Who does not know palace grounds in Bangalore? For those who are not from here, this is a huge, sprawling ground that holds several exhibitions, of all kinds, hosts music events and people gatherings, sometimes, all simultaneously. From Soul Sante, to defense shows, marriages to education exhibitions, Bangalore’s Palace Grounds sees it all. But not many will know that adjoining Palace grounds, along Fun World, on that little patch of uneven ground between the busy road and the high wall there is a different kind of mundi or market that suddenly and organically sprouts.
Since I work in R T Nagar, I pass this area just at the JC Nagar junction every day, and one day in early May there was suddenly a large number of mango sellers, with baskets and truck loads of mangoes on either side of the road, mangoes of every shape, round and elongated, large luscious looking ones and tiny nondescript ones, green and yellow, some with blushes of red. The names of these mangoes can get even more interesting, and range from Raspuri, Bangalura/ Totapuri, Neelam, Benisha, Ladoo, Sakutrikai, Badami and Malguba to name a few.
The air is heavy with the wonderful fragrance of ripe mangoes, and people stop by to pick up bagfuls. Sellers cut of tiny slices of mango and let you sample them so you are assured that indeed the mangoes are sweet, not stringy and have the texture you desire. The mangoes are also incredably cheap. While a fancy supermarket chain could charge you as much as Rs 79 per kilo of mangoes that have been in cold store and probably ripened with chemicals, here you can pick and choose, weaving your way through a host of sellers, tasting along the way, and pick up the best tasting mangoes for a paltry Rs 35 a kilo. For Rs 100 I had a large bag of 3 kilos and not withstanding all that information about the calories gorged myself for a week.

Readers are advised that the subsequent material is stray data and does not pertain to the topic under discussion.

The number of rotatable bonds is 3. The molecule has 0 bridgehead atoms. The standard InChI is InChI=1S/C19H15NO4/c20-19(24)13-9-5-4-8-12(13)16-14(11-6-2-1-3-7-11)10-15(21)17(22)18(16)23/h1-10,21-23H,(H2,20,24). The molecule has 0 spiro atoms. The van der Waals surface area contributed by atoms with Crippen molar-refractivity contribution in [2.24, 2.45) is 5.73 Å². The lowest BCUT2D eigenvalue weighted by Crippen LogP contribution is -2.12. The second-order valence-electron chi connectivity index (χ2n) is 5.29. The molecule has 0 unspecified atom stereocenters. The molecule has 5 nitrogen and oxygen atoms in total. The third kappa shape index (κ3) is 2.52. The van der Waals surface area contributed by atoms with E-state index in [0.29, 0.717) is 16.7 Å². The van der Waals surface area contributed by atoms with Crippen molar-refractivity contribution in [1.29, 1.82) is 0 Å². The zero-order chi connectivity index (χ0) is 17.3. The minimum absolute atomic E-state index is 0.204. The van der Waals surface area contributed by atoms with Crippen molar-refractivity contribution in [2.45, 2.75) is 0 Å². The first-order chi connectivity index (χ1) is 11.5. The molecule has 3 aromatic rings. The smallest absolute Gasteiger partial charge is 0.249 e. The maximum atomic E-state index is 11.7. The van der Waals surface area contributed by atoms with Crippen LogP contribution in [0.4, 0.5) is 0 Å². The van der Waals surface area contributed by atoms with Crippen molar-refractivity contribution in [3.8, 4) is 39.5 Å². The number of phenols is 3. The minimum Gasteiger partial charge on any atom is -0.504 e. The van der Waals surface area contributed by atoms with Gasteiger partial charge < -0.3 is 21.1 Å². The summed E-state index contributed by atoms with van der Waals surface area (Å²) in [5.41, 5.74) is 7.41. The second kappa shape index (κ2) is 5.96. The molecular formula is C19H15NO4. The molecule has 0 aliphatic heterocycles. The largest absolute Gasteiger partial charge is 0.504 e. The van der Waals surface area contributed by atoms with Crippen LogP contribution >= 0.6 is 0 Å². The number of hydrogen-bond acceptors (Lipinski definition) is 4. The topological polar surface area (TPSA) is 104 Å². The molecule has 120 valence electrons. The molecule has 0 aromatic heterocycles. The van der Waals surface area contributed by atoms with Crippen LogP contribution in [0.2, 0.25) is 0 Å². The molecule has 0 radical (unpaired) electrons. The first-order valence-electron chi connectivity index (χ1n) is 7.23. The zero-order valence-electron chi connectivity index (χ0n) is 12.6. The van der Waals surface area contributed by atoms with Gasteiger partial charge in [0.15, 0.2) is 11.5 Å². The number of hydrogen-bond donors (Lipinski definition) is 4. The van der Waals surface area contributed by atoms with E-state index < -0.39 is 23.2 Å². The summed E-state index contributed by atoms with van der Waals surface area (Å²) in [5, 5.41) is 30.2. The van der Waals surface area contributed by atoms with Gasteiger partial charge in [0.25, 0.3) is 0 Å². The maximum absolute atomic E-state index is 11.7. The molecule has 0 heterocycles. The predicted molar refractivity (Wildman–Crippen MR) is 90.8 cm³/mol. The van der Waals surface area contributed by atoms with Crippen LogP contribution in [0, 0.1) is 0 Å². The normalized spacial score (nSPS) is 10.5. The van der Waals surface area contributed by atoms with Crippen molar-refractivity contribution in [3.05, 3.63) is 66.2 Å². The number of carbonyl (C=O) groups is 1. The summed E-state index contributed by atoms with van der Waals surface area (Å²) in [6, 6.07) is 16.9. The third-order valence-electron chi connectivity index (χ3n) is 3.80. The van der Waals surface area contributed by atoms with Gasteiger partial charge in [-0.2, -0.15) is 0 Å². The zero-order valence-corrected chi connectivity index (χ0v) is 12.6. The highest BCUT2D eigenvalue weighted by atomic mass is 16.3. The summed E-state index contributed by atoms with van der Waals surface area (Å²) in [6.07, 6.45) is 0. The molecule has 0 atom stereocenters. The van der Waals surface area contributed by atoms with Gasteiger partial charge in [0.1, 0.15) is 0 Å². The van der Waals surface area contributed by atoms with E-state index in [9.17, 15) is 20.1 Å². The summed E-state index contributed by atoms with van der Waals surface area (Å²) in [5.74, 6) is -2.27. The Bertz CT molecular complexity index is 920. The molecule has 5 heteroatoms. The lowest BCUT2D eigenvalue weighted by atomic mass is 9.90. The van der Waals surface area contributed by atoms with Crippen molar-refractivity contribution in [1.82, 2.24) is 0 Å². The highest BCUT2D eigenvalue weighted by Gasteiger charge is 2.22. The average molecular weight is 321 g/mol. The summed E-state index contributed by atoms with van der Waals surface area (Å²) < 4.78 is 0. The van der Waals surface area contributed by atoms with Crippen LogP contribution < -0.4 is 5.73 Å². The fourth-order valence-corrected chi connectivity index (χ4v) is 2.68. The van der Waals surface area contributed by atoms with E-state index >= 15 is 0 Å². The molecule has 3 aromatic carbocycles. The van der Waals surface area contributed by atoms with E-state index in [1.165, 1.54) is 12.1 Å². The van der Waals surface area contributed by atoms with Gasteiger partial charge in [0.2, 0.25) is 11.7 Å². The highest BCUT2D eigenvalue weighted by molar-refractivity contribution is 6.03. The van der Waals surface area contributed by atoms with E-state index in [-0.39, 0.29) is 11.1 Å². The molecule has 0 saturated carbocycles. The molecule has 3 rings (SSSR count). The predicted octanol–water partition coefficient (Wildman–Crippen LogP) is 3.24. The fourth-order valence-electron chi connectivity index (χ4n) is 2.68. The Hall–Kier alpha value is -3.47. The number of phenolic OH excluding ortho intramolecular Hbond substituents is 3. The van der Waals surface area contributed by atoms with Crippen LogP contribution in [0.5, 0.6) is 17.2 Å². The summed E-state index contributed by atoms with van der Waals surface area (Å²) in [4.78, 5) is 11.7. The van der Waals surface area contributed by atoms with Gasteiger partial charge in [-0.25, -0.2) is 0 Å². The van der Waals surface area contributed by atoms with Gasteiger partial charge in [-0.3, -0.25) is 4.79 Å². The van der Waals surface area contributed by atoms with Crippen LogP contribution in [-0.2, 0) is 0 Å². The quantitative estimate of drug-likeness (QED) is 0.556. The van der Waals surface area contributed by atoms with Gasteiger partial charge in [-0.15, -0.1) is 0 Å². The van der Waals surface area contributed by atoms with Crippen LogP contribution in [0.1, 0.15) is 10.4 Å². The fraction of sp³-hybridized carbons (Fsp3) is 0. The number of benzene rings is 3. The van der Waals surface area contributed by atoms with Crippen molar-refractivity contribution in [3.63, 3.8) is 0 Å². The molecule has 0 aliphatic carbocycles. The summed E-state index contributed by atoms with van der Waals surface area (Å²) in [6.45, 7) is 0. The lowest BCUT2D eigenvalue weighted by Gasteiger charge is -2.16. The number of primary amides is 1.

The sellers come in from the neighboring villages and even from the neighboring areas of Srinivaspuram in Andhra Pradesh. If you ever go to Srinivaspuram you see a huge board which reads ‘Welcome to Srinivaspuram for the World’s Best Mangoes’, here are orchards and orchards of mangoes and for two months of the year, adults and children get together to first protect the ripening fruit from thieves and monkeys who can destroy large amount of fruit, and then head to cities where they can retail their fruit. For over a month these villages camp, just off the palace grounds, in the blistering sun, with little sanitation or housing facilities. It’s a hard life, and we folks who spend thousands of rupees at fairs and exhibitions on the other side of the high wall, think nothing of how these poor villagers sell some of the most awesome fruit at unbelievable low prices.
A week before Bakri Eid the place fills up again. Then, the monsoons in Bangalore are just over, these patches of land are knee high with weeds and suddenly, the Yadavs or goat herders of the surrounding villages of Bangalore descend upon the place. There are goats of all sizes and age, tied in groups to trees or posts dug into the round. The men with course leathery faces and their characteristic thick woolen blankets slung over the shoulders sit on their haunches waiting for buyers. The air is filled with the smell of goat and sheep. It’s an urban shed, about the only time the scent of animals is stronger than that of city life. You see groups of people arguing, haggling, circling the animals, who nonchalantly continue chewing on a few branches, waiting, for the slaughter.